One of my bikes had the brake pads positioned poorly and they developed a pretty pronounced lip where the pad hung off machined braking surface on one side. The bike is using cantilever brakes.

These brakes have great stopping power, but It's hard to adjust the pads since one of them has an uneven surface due to the protruding lip. Is there any way to cut off, grind off, sand off, or otherwise remove the extra material from the brake pad to make it even again?

3 Answers 3


You can trim off the lip with a sharp blade, if you do it carefully. However, I normally recommend that the lip be filed off with the flat side of a 3/4" bastard file.

It's more accurate, the mechanic is less like to hurt the self if they slip, and it has the added benefit of roughing the surface of the pad to remove any heat glazing at the same time you are flattening the surface of the pad.


Slice it off with a sharp knife if it is really big because a file will take too long and sometimes the large mass of rubber gets stringy on the edge with a file. Then file the whole pad flat. Re-surfacing the pad is part of normal brake pad maintenance. You want to remove glazing, uneven wear, and debris. Pick out and deep metal chunks with a sharpened old metal spoke.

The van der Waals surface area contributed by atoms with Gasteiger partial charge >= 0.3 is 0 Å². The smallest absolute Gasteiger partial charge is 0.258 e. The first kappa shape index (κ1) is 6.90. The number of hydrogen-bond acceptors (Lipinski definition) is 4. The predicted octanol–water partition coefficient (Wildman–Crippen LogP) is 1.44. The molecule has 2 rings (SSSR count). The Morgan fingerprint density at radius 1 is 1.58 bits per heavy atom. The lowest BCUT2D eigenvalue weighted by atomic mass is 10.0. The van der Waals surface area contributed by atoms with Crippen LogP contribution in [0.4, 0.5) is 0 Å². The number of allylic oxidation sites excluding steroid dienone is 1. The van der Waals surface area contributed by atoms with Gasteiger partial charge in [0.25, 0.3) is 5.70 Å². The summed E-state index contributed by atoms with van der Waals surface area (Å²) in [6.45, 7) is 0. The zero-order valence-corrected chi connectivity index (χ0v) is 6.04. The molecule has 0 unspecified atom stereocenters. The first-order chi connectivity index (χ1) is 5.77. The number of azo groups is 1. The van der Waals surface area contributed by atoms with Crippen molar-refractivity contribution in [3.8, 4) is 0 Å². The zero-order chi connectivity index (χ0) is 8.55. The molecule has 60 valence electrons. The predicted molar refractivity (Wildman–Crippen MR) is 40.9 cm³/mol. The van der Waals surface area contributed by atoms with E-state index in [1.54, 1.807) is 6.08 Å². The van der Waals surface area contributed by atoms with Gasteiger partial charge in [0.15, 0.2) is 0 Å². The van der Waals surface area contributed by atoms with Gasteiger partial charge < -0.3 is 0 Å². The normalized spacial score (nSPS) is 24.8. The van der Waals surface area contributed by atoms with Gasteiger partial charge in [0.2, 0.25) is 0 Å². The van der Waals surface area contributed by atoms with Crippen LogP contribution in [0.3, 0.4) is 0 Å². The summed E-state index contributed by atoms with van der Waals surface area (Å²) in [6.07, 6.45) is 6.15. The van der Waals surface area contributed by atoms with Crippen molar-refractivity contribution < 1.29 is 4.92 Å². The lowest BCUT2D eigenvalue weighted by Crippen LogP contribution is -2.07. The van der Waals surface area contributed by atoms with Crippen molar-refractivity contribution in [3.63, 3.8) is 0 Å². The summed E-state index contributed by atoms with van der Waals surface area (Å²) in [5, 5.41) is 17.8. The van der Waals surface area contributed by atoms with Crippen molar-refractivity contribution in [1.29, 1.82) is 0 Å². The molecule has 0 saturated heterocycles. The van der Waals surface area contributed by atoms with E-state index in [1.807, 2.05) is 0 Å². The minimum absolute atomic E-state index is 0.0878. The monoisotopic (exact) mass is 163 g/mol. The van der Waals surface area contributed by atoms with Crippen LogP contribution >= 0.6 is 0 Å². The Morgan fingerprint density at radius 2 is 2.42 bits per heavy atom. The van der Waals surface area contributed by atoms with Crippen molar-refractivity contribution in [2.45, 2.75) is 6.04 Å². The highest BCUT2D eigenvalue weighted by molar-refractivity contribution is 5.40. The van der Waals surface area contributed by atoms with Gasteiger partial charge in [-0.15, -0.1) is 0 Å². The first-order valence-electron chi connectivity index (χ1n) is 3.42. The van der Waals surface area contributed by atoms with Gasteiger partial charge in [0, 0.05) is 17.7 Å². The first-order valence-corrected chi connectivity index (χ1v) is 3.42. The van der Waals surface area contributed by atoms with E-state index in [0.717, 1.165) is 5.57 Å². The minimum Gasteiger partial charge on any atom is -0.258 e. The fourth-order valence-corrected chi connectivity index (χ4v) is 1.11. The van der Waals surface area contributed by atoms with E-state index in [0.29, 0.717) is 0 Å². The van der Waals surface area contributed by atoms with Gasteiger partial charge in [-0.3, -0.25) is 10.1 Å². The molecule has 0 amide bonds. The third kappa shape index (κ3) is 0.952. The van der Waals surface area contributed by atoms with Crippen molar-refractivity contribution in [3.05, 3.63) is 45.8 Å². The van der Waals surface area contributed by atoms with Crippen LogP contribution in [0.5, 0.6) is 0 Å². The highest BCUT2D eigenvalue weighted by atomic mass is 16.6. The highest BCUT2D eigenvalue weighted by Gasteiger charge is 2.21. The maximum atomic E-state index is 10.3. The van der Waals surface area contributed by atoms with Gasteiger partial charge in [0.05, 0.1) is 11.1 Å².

I would be inclined to use a coarse wheel on a dremel tool. Brace either the tool or the work (in this case the work, i.e. the brake pad, being small, might be easier to brace). Use consistent pressure to avoid undulation. A few passes should do.

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